I understand the reply obut speed, not even top sprinters do all out sessions in winter evry week.
But for beeing able to sprint more fast you need alot of massive max leg strength vs bodyweight. If my strength is not so very high, how could I built that in long term whitout anarobic?. My best strength gain has come from session of 10x 1min very steep uphill (40%gradient)Jog down same hill and rest walk 2min I guess this is maybe anarobic? or is this a type I can use all year round? since it increases my strength enormous. After this in 3weeks I can go from 30sec 200m til 25sec 200m.
I have this tought: Maybe 10X 1 is anarobic but instead I could do 30X 10 sek with 2min recovery up 40% gradient (mountain) but not max sprint just run controlled. Is this in hand with not going anarobic in basetraining. I also read Ceruttey and Eliot training they used 80m very stepp sand hill.
Me second Question is what is paved road? is that asphalt, tarmac, concreed or cinder. Lydiard asked his pupills to do runs on paved road if that is hard ground wouldnt that make injuries, or would it strengthen foots even more? and it is more simular to track?
Thank you again
I love to run
If you can improve your 200m time from 30 down to 25, obviously something is working. Why change it? You didn't quite explain how you run those hills but, bear in mind, if you run them very fast, they will become anaerobic. But if you use them as specific exercise, as Lydiard did, they will become more of a strength work. But if you can make such a marked improvement, if I were you, I won't change it. However, as you noted, your improvement comes in 3 weeks. I doubt it will keep improving the same rate (down to 20 seconds in 6 weeks) so position this type of work accordingly. Why do them for 52 weeks? Can you do them prior to the season starts? Or should you wait until right before the competition (I won't recomend that)? Those are the questions you would need to answer for yourself.
Lydiard suggested, for the best aerobic development result for time spent running, is to train on the road where the traction is better. I can assure you, if your knees give by running on the road, he would NOT suggest you to keep doing. In the end, it wouldn't matter if you train on the asphalt or concrete or firm Scandinavian trail; whatever gives you the best result. Lydiard's runners more or less mix all surfaces but the most of their main training was done on very rough hard-surface road. But they also did lots of crosscountry and grass surface running as well.
Nobby is 'on the button' again.
But just a thought. I know I have 'pushed the barrow' as to where I live but in conversation with Arthur about training surfaces he said "If you can get a good, smooth, hard packed dirt road the better. Concrete and is an unforgiving surface and could cause joint problems"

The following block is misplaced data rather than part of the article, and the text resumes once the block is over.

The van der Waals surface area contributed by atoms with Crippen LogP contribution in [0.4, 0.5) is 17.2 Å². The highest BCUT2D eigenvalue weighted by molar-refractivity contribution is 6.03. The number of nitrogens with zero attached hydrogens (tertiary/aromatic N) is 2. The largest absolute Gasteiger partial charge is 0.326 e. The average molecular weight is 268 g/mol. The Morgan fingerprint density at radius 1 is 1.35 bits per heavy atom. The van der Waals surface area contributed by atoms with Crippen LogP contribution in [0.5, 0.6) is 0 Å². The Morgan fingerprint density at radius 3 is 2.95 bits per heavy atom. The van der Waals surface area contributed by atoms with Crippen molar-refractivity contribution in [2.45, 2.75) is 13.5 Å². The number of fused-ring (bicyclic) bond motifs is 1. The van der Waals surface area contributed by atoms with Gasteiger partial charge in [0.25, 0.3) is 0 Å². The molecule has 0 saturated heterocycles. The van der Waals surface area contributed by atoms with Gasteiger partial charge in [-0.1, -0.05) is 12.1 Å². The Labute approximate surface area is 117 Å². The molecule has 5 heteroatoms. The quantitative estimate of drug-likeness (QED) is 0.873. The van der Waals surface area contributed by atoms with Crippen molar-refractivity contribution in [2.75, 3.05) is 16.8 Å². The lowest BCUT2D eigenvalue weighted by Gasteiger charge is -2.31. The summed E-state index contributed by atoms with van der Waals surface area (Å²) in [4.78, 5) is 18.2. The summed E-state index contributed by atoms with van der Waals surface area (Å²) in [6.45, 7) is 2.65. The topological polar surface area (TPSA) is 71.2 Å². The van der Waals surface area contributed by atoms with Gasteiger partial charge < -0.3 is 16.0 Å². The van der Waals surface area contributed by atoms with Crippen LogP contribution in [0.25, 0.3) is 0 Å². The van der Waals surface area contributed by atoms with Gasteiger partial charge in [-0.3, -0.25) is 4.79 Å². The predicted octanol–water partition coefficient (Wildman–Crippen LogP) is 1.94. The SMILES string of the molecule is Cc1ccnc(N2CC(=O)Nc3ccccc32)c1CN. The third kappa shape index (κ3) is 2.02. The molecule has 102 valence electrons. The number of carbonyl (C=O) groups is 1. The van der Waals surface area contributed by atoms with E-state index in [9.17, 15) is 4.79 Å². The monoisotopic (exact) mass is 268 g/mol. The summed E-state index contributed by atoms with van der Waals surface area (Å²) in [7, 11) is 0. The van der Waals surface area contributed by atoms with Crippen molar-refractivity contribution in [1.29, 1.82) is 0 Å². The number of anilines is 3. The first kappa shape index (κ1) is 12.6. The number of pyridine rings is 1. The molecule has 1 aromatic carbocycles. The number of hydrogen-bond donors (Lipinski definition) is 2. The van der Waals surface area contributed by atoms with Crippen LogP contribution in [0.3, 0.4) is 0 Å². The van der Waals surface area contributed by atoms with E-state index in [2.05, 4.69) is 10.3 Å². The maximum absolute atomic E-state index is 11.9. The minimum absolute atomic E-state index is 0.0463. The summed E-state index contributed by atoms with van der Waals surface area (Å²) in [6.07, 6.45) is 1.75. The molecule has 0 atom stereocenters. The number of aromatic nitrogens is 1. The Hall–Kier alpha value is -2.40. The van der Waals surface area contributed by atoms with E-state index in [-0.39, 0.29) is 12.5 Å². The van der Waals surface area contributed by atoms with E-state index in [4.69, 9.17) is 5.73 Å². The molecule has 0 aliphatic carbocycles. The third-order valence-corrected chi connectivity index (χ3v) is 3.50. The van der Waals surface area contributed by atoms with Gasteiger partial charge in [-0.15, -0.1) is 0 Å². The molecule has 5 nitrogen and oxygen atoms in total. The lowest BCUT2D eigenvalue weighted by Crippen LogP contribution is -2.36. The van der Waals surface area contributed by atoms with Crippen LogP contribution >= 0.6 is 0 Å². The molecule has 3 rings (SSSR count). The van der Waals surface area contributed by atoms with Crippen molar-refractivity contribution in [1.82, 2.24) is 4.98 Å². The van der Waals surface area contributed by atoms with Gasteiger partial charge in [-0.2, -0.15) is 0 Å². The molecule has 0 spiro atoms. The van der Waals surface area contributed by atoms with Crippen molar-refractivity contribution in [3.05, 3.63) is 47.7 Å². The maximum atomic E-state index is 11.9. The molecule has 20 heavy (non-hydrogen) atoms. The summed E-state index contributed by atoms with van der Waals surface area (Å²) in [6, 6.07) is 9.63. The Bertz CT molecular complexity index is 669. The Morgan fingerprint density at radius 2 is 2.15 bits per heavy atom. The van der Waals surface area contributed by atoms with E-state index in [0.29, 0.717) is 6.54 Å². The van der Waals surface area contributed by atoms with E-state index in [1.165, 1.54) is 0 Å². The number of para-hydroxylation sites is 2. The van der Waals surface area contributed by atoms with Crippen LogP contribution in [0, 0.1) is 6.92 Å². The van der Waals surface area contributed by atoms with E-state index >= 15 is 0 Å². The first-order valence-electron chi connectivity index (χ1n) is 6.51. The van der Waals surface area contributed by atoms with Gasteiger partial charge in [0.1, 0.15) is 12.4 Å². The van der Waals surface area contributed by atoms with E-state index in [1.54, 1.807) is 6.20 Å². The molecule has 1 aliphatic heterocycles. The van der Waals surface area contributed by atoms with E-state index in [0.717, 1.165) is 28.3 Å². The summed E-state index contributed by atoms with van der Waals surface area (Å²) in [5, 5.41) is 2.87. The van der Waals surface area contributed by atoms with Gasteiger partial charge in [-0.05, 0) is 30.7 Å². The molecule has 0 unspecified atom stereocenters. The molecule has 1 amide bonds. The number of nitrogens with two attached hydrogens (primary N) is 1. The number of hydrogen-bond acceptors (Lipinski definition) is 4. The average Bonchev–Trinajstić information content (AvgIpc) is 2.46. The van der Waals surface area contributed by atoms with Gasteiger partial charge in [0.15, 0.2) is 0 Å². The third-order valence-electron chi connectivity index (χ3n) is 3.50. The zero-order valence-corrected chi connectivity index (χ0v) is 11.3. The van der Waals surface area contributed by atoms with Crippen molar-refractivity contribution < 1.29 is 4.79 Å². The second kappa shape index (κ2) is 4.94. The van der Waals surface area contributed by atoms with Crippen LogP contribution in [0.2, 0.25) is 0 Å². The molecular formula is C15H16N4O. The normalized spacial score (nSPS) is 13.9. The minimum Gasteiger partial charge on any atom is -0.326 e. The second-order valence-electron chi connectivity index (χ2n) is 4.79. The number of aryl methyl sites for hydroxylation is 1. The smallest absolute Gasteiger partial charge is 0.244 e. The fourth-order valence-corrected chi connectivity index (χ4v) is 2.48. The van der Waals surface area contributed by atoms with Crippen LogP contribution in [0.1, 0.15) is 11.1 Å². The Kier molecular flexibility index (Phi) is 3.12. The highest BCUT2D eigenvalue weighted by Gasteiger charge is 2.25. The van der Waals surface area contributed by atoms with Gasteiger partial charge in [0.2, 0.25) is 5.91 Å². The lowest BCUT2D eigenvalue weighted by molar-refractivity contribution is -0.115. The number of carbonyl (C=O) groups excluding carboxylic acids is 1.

The reason he liked the area around here is that you can get thousands of kilometres of "Smooth, hard packed dirt Roads".
Just an aside. Many years ago I remember someone asking him "Why so much work on the Roads ?"
His reply was " Auckland has such a crap winter, (Huge rainfall) that the roads are the only decent place to train"
Before we had Synthetic Tracks, the guys used to do faster work on the Roads, particularly Auckland Domain. The grass tracks were just too soft.
i didn't know about that book of Lorraine (Moller). thank you for mentioning it. when you finnish yours, let us know about.
good luck and thanks for all the info you guys are sharring
I think Bob Lyden's book is an excellent resource on Lydiard-type training. Can't remember the title, but it is something sort of bland soundling like "Distance Running".
Thanks for your approval! I thought, while HRE was staying with you, you two would post bunch of messages...
One of the things we, the Lydiard Foundation (I just finished the proposal and budget and Lorraine Moller is proof-reading it for me), are trying to do is to clarify bunch of specific points that people have been misled to believe. By NO mean whatsoever, I'm insinuating Lydiard was lying; but he sure have left us all wondering!
Yes, he did say that we should run on the road. But he was merely suggesting that we should have good traction. Kim is absolutely correct, Lydiard did say that probably the forest trails in Scandinavia would be the best place to run because it's not as hard yet gives you good traction. As Kim knows, there is a great iron-sand beach north of Auckland, NZ. Arthur took me there a couple of times (for a run as well as a picnic). Very firm, yet forgiving to your legs. Beautiful setting as well. No undulation though. Jeff Julian believes that running on the road is not good for you (yes, Jeff Julian! Can you believe that, Kim!?). Ray Puckett often took me to the bush track in Auckland (trails) for a long run of upto 3 hours. Bill Baillie also told me that running through bush track is a tremendous general conditioning. So just because Lydiard said to run on the road, that does NOT mean you should NOT run any other surface at all. Same with his original schedule. I believe he said, for 22-miler on weekend, he said "on a flat course"; well, Waitak is no pancake! He said "flat" for 22-miler because he didn't want someone starting out to get too discouraged (what a nice guy!). As Kim described NZ's harrier's weekend run earlier in this thread, they do go over some crazy courses! But that really strengthens them as an overall athlete.
Rob Lyden is one of the most knowledgeable individuals I know in running circuit and also one of the most interesting individuals I know. His book is absolutely excellent and I would recommend it to anybody. In fact, I'm sending it to a couple of Japanese coaches I know. Also coach Squire's book should be either coming out or already out by now. I would not miss it either. I have NO doubt whatsoever, had coach Squires' proposal to USATF been taken up by them in the 80s, we would have seen the continuity of great marathon runners coming from the US throughout the 90s and today. No question about it.
Ditto again Nobby.
Problem here in NZ is finding flat courses !!!!!.
Other than the Canterbury Plains, NZ is a country of hills and Mountains.
An interesting aside on surfaces. I was at the orthopedic Surgeon last week and as he examined my knee (Turns out I have a minor Meniscus tear .. unrelated to running) he stated that my knee overall was in excellent condition.
I said I believe I would have run 40,000 miles (Guestimate !!) on those knees.